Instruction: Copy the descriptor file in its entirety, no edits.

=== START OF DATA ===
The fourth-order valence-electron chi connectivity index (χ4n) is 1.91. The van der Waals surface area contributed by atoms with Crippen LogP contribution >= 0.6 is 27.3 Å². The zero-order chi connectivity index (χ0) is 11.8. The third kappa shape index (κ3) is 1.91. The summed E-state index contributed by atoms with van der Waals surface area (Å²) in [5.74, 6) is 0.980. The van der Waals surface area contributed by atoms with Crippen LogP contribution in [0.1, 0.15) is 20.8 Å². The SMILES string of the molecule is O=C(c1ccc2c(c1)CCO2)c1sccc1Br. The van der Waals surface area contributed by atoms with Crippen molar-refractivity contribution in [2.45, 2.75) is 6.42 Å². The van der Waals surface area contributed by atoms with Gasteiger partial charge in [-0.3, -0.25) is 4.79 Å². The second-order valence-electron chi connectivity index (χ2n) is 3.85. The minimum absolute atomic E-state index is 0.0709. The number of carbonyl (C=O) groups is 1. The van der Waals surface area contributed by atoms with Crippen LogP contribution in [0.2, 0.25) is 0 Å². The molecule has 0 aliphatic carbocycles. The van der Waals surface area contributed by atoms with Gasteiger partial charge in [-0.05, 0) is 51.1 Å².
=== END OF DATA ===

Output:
The fourth-order valence-electron chi connectivity index (χ4n) is 1.91. The van der Waals surface area contributed by atoms with Crippen LogP contribution >= 0.6 is 27.3 Å². The zero-order chi connectivity index (χ0) is 11.8. The third kappa shape index (κ3) is 1.91. The summed E-state index contributed by atoms with van der Waals surface area (Å²) in [5.74, 6) is 0.980. The van der Waals surface area contributed by atoms with Crippen LogP contribution in [0.1, 0.15) is 20.8 Å². The SMILES string of the molecule is O=C(c1ccc2c(c1)CCO2)c1sccc1Br. The van der Waals surface area contributed by atoms with Crippen molar-refractivity contribution in [2.45, 2.75) is 6.42 Å². The van der Waals surface area contributed by atoms with Gasteiger partial charge in [-0.3, -0.25) is 4.79 Å². The second-order valence-electron chi connectivity index (χ2n) is 3.85. The minimum absolute atomic E-state index is 0.0709. The number of carbonyl (C=O) groups is 1. The van der Waals surface area contributed by atoms with Crippen LogP contribution in [0.2, 0.25) is 0 Å². The molecule has 0 aliphatic carbocycles. The van der Waals surface area contributed by atoms with Gasteiger partial charge in [-0.05, 0) is 51.1 Å².